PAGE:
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Wednesday, May 27, 2015
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Astrowind are a Latvian duo, consisting of Kirils Lomunovs (think: Oloolo, Echochorus, Bongo, Pasaki Onkuliem Ata etc.) and Maksims Borisovs (Mahi Bukimi). This new full length (the last one, Somewhere The Music Has Been Played, was, if I’m not mistaken, released one year before this one) was recorded once again at Astrowind’s home studio (Tokctoka Studio in capital city Riga), and produced, engineered, re-edited and mixed (down from analogue tapes) by Kirils. Semikarakory comes in an A5-formatted cardboard edition, limited to 292 hand-numbered) copies, with rather strange, unusual artwork by Siyanie Art’s Sergey Ilchuk (Kshatriy, Maeror Tri, Midal E Garda, Corvuz a.m.m.).

Semikarakory consists of four lengthy pieces, all together clocking sixty four minutes. In the vein of the former material (Bandcamp might give you a clue), this album stands for a combination of hypnotic yet un-harsh Industrial Noise and weird, frenzy (Minimal) Ambient, injected by lots of samples, trancelike passages, floating ambience and (soft) electronic experimentation. As from the opening title track, it’s clear that this project does not just perform some kind of Noise / Ambient, but they create a mostly occult, mesmerizing and ritual form of it. Quite a big part of this improvised material was recorded on so-called open-reel tape recorders during different live sessions on an analogue processor and synths, so I wonder in what kind of trance these guys were acting back then – but it proves their qualities for sure. Despite the impressing length of each composition (both first tracks, for example, last for more than twenty (!) minutes), there is a constant arousal, a permanently inherent and present undefinable thing that keeps you (or at least me) attentive, attracted, alert. Minimalism has nothing to do with nihilism right here, and utter coldness has everything to do with a warm feeling, the latter being caused by the sonic beauty of discordance and discomfort. I know that this sounds like a lapsus, a paradox, a discrepancy, yet the contradictory definition sort of assembles the different layers of pseudo-emotional and multi-dimensional sonic structures.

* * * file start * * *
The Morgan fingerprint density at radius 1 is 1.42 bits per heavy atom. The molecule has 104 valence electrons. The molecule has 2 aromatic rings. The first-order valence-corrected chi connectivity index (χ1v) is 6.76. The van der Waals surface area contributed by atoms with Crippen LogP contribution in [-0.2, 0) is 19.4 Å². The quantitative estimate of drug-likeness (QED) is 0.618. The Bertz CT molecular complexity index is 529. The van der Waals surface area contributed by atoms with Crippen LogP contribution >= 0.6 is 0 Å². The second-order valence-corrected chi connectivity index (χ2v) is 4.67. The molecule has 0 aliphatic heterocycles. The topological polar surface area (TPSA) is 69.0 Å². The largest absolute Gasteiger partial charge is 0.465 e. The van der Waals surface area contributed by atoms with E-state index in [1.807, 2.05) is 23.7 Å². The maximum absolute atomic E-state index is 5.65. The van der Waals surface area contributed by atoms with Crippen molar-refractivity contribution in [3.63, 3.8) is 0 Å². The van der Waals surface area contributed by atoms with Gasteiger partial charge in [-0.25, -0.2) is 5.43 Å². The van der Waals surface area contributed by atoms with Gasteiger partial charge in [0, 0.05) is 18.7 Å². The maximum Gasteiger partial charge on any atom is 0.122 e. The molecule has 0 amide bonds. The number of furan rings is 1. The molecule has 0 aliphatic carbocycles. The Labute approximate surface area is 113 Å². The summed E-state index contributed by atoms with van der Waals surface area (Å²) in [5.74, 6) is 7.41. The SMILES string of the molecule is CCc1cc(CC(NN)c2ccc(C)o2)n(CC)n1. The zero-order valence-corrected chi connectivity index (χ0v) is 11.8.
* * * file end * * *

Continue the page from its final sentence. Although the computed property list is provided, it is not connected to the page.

I do not think this is an ‘easy-listening’ album, but as a soundtrack, an aural collage at the background, it will do. There isn’t enough excitement to please those listeners that rather seek for energetic experiment, but the enthralling journey surely will be adored by those who like to dream away into atmospheres of the infinite, of the unknown, of endlessness and eternity. Join us…